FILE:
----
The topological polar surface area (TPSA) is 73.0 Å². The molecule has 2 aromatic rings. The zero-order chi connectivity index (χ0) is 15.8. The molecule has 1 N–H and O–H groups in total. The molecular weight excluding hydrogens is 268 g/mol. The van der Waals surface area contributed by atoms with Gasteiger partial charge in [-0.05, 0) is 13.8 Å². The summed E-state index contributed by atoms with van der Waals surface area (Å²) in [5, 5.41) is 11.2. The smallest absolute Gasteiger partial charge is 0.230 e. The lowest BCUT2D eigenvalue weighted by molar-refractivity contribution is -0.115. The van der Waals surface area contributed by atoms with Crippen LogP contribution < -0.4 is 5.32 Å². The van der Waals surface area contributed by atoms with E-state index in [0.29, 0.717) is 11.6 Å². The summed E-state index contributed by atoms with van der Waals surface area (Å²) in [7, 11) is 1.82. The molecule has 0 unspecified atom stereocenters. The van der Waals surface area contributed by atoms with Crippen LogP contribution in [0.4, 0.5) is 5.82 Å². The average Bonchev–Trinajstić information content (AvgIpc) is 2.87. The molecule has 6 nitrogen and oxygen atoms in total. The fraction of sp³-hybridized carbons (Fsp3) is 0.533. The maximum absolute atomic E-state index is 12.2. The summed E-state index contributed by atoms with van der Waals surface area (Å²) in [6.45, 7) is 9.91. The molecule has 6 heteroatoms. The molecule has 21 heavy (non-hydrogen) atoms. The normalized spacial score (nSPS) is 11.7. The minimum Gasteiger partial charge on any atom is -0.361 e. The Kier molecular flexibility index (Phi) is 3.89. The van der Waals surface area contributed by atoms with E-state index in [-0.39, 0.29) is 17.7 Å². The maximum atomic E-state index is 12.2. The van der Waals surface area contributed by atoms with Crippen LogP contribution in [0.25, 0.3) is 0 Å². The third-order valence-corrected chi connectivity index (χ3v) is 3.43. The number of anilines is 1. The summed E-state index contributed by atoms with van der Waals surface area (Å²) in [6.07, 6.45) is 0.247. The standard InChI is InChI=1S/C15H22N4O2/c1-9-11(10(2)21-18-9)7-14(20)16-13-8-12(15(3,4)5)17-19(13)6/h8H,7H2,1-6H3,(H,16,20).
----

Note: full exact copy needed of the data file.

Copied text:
The topological polar surface area (TPSA) is 73.0 Å². The molecule has 2 aromatic rings. The zero-order chi connectivity index (χ0) is 15.8. The molecule has 1 N–H and O–H groups in total. The molecular weight excluding hydrogens is 268 g/mol. The van der Waals surface area contributed by atoms with Gasteiger partial charge in [-0.05, 0) is 13.8 Å². The summed E-state index contributed by atoms with van der Waals surface area (Å²) in [5, 5.41) is 11.2. The smallest absolute Gasteiger partial charge is 0.230 e. The lowest BCUT2D eigenvalue weighted by molar-refractivity contribution is -0.115. The van der Waals surface area contributed by atoms with Crippen LogP contribution < -0.4 is 5.32 Å². The van der Waals surface area contributed by atoms with E-state index in [0.29, 0.717) is 11.6 Å². The summed E-state index contributed by atoms with van der Waals surface area (Å²) in [7, 11) is 1.82. The molecule has 0 unspecified atom stereocenters. The van der Waals surface area contributed by atoms with Crippen LogP contribution in [0.4, 0.5) is 5.82 Å². The average Bonchev–Trinajstić information content (AvgIpc) is 2.87. The molecule has 6 nitrogen and oxygen atoms in total. The fraction of sp³-hybridized carbons (Fsp3) is 0.533. The maximum absolute atomic E-state index is 12.2. The summed E-state index contributed by atoms with van der Waals surface area (Å²) in [6.45, 7) is 9.91. The molecule has 6 heteroatoms. The molecule has 21 heavy (non-hydrogen) atoms. The normalized spacial score (nSPS) is 11.7. The minimum Gasteiger partial charge on any atom is -0.361 e. The Kier molecular flexibility index (Phi) is 3.89. The van der Waals surface area contributed by atoms with E-state index in [-0.39, 0.29) is 17.7 Å². The maximum atomic E-state index is 12.2. The van der Waals surface area contributed by atoms with Crippen LogP contribution in [0.25, 0.3) is 0 Å². The third-order valence-corrected chi connectivity index (χ3v) is 3.43. The number of anilines is 1. The summed E-state index contributed by atoms with van der Waals surface area (Å²) in [6.07, 6.45) is 0.247. The standard InChI is InChI=1S/C15H22N4O2/c1-9-11(10(2)21-18-9)7-14(20)16-13-8-12(15(3,4)5)17-19(13)6/h8H,7H2,1-6H3,(H,16,20).